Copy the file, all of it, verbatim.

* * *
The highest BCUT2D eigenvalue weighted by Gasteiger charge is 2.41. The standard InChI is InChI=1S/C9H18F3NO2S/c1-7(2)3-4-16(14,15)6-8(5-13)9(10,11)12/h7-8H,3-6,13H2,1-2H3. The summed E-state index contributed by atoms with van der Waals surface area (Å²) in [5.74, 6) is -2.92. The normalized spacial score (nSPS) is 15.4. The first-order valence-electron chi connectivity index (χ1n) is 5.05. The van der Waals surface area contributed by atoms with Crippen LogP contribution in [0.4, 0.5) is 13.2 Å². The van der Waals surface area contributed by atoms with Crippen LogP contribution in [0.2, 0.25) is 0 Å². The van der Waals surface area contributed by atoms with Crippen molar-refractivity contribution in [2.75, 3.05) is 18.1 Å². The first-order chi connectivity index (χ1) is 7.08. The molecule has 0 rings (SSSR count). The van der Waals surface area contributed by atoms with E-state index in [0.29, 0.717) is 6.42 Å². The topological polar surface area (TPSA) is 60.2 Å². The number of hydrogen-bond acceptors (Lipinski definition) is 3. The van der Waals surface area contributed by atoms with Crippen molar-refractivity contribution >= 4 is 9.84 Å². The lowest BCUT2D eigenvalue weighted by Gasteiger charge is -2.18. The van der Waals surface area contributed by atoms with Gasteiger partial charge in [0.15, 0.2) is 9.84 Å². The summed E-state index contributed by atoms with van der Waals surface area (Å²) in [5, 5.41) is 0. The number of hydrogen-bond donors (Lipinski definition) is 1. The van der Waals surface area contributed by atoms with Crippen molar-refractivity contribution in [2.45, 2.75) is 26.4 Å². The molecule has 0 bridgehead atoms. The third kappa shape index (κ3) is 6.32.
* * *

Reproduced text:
The highest BCUT2D eigenvalue weighted by Gasteiger charge is 2.41. The standard InChI is InChI=1S/C9H18F3NO2S/c1-7(2)3-4-16(14,15)6-8(5-13)9(10,11)12/h7-8H,3-6,13H2,1-2H3. The summed E-state index contributed by atoms with van der Waals surface area (Å²) in [5.74, 6) is -2.92. The normalized spacial score (nSPS) is 15.4. The first-order valence-electron chi connectivity index (χ1n) is 5.05. The van der Waals surface area contributed by atoms with Crippen LogP contribution in [0.4, 0.5) is 13.2 Å². The van der Waals surface area contributed by atoms with Crippen LogP contribution in [0.2, 0.25) is 0 Å². The van der Waals surface area contributed by atoms with Crippen molar-refractivity contribution in [2.75, 3.05) is 18.1 Å². The first-order chi connectivity index (χ1) is 7.08. The molecule has 0 rings (SSSR count). The van der Waals surface area contributed by atoms with E-state index in [0.29, 0.717) is 6.42 Å². The topological polar surface area (TPSA) is 60.2 Å². The number of hydrogen-bond acceptors (Lipinski definition) is 3. The van der Waals surface area contributed by atoms with Crippen molar-refractivity contribution >= 4 is 9.84 Å². The lowest BCUT2D eigenvalue weighted by Gasteiger charge is -2.18. The van der Waals surface area contributed by atoms with Gasteiger partial charge in [0.15, 0.2) is 9.84 Å². The summed E-state index contributed by atoms with van der Waals surface area (Å²) in [5, 5.41) is 0. The number of hydrogen-bond donors (Lipinski definition) is 1. The van der Waals surface area contributed by atoms with Crippen molar-refractivity contribution in [2.45, 2.75) is 26.4 Å². The molecule has 0 bridgehead atoms. The third kappa shape index (κ3) is 6.32.